China has been a tough market to invest in over the past two years. The trade war, the slowdown in the domestic economy, the ongoing unrest in Hong Kong, and the recent coronavirus outbreak all made it tough to recommend Chinese equities.

However, that persistent pessimism also caused investors to overlook some stocks that were irrationally priced relative to their growth potential. Today, I'll highlight three Chinese stocks that are too cheap to ignore: JOYY (NASDAQ:YY), Momo (NASDAQ:MOMO), and Vipshop (NYSE:VIPS).

A stock trading display on a busy street.

Image source: Getty Images.

A live streaming leader

JOYY, the company formerly known as YY, owns one of the largest live video streaming platforms in China. Its core YY Live platform mainly hosts user-created entertainment, music, sports, and e-learning videos.

JOYY also owns a majority stake in Huya (NYSE:HUYA), the largest video game streaming platform in China. Last March, JOYY fully acquired Singapore-based start-up Bigo, which added the live streaming app Bigo Live, the messaging app IMO, and the short video app Likee to its core services. JOYY generates most of its revenue from YY Live, but its "other" revenue -- which comes from Huya, its mobile gaming social network Hago, and Bigo's apps -- is quickly climbing.

JOYY's average mobile MAUs (monthly active users) hit 470.1 million last quarter, and 78% of those users were outside of China thanks to its takeover of Bigo. Its total number of paying users on YY and Huya also grew 14% and 29% year-over-year, respectively, during the quarter.

Analysts expect JOYY's revenue to rise 54% this year and another 26% next year. Its earnings are expected to dip 47% this year, mainly due to its integration of Bigo, but rebound 30% next year, which is a solid growth rate for a stock that trades at less than 12 times forward earnings.

The "Tinder of China"

Momo is frequently dubbed the "Tinder of China" because its two core apps, Momo and Tantan, are typically used for online dating. Momo's core app allows users to find each other based on their personal profiles, or watch live streaming videos and buy virtual gifts for their favorite broadcasters. Tantan, which it acquired in 2018, is a clone of Match Group's Tinder. Tantan currently pays Match royalties based on its number of U.S. users.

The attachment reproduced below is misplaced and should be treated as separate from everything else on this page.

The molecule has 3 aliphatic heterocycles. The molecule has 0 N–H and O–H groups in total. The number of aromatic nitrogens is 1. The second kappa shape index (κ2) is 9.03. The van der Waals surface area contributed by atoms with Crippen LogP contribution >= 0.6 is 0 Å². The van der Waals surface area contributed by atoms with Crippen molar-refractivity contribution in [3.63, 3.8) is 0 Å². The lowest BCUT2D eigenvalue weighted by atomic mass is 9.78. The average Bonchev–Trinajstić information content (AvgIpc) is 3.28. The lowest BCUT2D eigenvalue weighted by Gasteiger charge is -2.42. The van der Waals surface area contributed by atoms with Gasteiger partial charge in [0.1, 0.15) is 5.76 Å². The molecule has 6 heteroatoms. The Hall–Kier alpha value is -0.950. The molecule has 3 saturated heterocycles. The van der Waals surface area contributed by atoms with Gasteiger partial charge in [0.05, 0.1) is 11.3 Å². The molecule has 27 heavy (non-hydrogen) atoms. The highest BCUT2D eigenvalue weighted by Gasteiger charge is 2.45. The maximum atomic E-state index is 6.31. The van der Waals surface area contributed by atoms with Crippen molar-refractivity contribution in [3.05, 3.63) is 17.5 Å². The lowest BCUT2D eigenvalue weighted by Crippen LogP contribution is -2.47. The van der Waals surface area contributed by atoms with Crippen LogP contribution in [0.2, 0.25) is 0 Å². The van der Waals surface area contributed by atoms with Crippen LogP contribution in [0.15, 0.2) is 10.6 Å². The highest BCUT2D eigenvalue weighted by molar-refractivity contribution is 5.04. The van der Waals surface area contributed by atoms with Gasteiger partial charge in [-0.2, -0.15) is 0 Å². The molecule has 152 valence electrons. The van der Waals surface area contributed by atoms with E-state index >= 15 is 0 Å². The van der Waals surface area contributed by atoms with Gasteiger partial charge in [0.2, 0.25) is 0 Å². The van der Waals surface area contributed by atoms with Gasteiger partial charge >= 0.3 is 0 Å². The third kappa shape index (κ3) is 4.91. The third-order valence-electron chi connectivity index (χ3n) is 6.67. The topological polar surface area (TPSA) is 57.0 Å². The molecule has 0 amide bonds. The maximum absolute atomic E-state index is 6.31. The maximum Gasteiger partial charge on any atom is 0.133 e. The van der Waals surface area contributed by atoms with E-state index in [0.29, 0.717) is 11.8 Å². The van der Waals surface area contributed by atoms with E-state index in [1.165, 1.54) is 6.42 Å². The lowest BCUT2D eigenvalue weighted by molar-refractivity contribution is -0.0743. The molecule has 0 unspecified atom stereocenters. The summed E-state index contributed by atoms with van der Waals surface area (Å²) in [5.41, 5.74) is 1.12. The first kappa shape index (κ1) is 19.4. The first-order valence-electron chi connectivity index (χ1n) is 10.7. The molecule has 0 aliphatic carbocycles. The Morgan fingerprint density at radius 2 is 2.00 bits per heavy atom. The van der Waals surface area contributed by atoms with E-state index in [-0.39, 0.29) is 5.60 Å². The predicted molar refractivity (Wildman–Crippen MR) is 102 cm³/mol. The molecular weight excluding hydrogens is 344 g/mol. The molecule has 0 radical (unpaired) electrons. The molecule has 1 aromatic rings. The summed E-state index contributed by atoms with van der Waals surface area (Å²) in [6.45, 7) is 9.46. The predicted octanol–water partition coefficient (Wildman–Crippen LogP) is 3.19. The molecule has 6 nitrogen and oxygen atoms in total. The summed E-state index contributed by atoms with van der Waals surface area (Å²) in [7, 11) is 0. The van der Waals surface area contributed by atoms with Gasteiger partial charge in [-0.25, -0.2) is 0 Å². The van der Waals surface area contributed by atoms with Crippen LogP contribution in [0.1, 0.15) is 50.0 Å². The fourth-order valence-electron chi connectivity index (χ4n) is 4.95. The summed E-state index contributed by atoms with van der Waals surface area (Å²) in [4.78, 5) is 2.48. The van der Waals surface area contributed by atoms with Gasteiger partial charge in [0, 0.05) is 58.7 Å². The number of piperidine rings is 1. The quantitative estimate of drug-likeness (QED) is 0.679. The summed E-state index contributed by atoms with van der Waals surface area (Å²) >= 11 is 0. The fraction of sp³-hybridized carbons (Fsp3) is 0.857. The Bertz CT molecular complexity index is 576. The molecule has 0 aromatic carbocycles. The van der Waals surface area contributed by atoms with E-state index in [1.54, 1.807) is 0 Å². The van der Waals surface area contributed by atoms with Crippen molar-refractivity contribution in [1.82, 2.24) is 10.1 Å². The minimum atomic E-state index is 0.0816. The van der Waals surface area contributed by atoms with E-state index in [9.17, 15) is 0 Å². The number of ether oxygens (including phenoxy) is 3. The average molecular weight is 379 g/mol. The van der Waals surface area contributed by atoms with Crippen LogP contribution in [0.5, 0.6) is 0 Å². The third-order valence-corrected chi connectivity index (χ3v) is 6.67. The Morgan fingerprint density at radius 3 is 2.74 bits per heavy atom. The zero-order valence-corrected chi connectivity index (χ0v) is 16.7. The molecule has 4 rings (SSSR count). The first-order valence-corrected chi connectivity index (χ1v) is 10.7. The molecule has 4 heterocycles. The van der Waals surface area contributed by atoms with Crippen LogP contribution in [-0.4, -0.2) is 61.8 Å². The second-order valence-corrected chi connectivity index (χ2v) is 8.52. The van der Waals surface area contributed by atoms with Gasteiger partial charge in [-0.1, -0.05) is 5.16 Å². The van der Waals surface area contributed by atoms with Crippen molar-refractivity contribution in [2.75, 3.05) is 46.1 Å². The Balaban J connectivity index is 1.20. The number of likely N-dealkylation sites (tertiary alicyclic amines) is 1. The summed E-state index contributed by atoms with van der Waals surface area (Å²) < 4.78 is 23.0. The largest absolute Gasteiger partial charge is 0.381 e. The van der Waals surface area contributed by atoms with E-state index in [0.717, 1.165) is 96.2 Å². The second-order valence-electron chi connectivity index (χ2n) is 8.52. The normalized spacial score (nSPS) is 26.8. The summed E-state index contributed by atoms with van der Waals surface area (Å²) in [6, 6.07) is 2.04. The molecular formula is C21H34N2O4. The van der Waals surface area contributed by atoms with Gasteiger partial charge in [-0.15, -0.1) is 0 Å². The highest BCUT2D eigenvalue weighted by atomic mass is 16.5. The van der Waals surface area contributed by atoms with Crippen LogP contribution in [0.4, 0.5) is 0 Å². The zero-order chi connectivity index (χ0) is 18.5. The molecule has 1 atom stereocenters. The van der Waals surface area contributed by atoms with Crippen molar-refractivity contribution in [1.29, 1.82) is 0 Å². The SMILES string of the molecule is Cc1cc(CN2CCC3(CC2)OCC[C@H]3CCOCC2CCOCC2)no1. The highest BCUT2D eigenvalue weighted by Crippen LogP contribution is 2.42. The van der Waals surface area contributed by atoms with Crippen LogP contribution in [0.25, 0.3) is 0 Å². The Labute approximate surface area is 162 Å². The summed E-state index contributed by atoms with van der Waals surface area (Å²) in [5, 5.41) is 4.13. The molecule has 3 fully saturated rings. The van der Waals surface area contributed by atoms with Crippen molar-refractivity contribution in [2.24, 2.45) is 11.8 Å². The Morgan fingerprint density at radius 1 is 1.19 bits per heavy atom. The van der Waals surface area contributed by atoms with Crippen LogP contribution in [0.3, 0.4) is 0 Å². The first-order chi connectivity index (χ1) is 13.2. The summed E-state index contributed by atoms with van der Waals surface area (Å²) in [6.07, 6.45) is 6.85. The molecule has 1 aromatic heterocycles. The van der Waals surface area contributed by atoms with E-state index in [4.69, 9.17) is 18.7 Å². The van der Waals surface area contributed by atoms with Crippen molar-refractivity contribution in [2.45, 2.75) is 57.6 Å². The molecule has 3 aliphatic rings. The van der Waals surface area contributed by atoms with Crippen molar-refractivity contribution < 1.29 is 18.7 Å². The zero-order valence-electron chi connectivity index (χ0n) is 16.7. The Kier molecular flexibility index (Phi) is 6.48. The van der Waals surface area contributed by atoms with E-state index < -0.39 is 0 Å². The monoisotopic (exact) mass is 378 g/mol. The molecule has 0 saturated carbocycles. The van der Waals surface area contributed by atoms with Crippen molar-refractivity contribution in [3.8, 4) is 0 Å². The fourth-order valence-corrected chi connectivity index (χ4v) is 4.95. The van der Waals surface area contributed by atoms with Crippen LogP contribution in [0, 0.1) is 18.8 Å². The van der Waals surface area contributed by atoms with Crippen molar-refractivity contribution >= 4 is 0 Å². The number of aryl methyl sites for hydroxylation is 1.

Momo still generates most of its revenue from live video streams on its namesake app, which grew its MAUs 3% annually to 114.1 million last quarter. Its total number of paid users, including Tantan, grew 7% to 13.4 million.

A person uses an online dating app.

Image source: Getty Images.

To continue expanding, Momo redesigned its core app to better organize live streams, launched a "nobility" system which awarded high-paying users with ostentatious titles, and added speed-dating "flash chats" to Tantan. It also cracked down on offensive ads on Momo and Tantan to steer clear of regulators last year.

Wall Street expects those efforts to boost Momo's revenue 32% this year and another 18% next year. Its earnings are expected to grow 27% this year and 20% next year, which are high growth rates for a stock that trades at just nine times forward earnings.

An overlooked e-commerce underdog

Vipshop was one of the first online flash sale marketplaces in China, but it's often overshadowed by bigger e-commerce companies like Alibaba, JD.com (NASDAQ:JD), and Pinduoduo.

Vipshop only controls about 1% of China's e-commerce market, according to eMarketer. However, it's backed by JD and its top stakeholder Tencent (OTC:TCEHY), which co-invested $863 million in the company to widen their moats against Alibaba in late 2017.

JD integrated Vipshop's marketplaces into its own platform, while Vipshop launched e-commerce mini programs on Tencent's WeChat, the most popular messaging app in China. Tencent also bundled Vipshop's Prime-like "Super VIP" membership plans with subscriptions for Tencent Video. Thanks to those efforts, nearly a quarter of Vipshop's new customers now come from JD and Tencent's platforms.

Vipshop's active customers grew 21% annually to 32 million (including 2.5 million Super VIP members) last quarter, and its total orders rose 33% to 127.6 million. Its total revenue and non-GAAP earnings rose 10% and 140%, respectively, indicating that it wasn't being crushed by discount rivals like Pinduoduo.

Wall Street expects Vipshop's revenue to rise 8% this year and 7% next year. Its earnings, buoyed by gross margins that consistently remain above 20%, are expected to rise 66% this year and 27% next year. Those are stellar growth rates for a stock that trades at less than 12 times forward earnings.

The key takeaways

For now, investors should expect JOYY, Momo, and Vipshop to remain under pressure from the uncertain impact of the Wuhan coronavirus. Yet all three stocks remain cheap relative to their long-term growth, and investors who are willing to ride out the near-term volatility could be well-rewarded for their patience.